I love madmen. I love human beings who go beyond ordinary reason to become something else. Something self-justified and powerful. I don’t like a remorseful killer. I don’t like a sympathetic villain. I like characters with conviction. The reason that I’m such an incredibly huge fan of The Dark Knight (besides it being just a badass fucking movie) is that I love the Joker’s pure desire to create chaos. He doesn’t need morals. He doesn’t need sympathy. Because to him, chaos makes sense. He doesn’t see it as something ‘evil’. It’s not that he doesn’t understand why other people see it as ‘evil’, and on the contrary, he understands it better than they do, which is exactly why he can take control of it and possess a greater knowledge and conviction that makes him able to enjoy his actions. The Joker is just having fun – being happy. And I love people who can be happy and true to themselves. All the more so if they are happy with being a ‘freak.’
Shiki rules because she does, indeed, see herself as a murderer. Murder is the only thing she knows, and she can satisfy herself with this thought. She doesn’t have to make up a bullshit excuse for her tendencies other than ‘murdering is what I like to do’ – even if she can’t actually murder someone. I don’t think it’s accurate to say that she was lying to herself, but merely that she was ignorant. Ignorance is something I can always forgive, but dishonesty (or inability to accept the truth, in another sense) is not. As Shiki does eventually become aware that she is not a murderer, but a lover, whose object of affection is Kokuto, she is able to find solace in that new idea.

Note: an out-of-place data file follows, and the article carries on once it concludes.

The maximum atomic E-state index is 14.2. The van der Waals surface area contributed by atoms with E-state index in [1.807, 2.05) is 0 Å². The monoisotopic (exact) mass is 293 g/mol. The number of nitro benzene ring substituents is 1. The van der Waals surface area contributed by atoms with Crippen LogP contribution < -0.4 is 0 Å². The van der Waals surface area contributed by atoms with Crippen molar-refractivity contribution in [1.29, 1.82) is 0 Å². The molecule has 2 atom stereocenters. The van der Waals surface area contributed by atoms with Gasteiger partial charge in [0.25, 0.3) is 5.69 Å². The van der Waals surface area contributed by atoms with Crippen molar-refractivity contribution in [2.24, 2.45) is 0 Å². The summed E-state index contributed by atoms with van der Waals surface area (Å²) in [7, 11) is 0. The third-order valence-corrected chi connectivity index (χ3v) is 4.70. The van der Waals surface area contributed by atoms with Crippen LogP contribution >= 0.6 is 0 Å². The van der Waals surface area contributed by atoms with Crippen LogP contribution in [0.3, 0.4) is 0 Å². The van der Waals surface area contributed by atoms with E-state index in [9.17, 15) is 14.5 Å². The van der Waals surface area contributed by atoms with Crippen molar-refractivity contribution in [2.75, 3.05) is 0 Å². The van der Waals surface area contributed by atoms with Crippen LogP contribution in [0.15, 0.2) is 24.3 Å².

Kokuto is hardly normal either, and yeah, you could almost call him a plot device and little more. His entire thought process is dedicated to Shiki, so in some ways he is a vehicle for Shiki’s development more than anything… but that doesn’t make him less likable. In fact, it’s why I like him. As I said before, I like characters with conviction. The fact that Kokuto is opposed to murder does not make him normal. No, he’s a freak, unrepentant, caring for nothing but Shiki, fully willing to forsake the rest of the so-called normal world. He is certainly qualified for her. And he’s honest, too – if they had written him to just stand there while Shiki came at him with a knife and say something manly about how he knew she would stop short of his neck, I’d have been pissed. No, he ran like a bitch, because that’s what people do, even if they are trying hard to believe in their pursuer.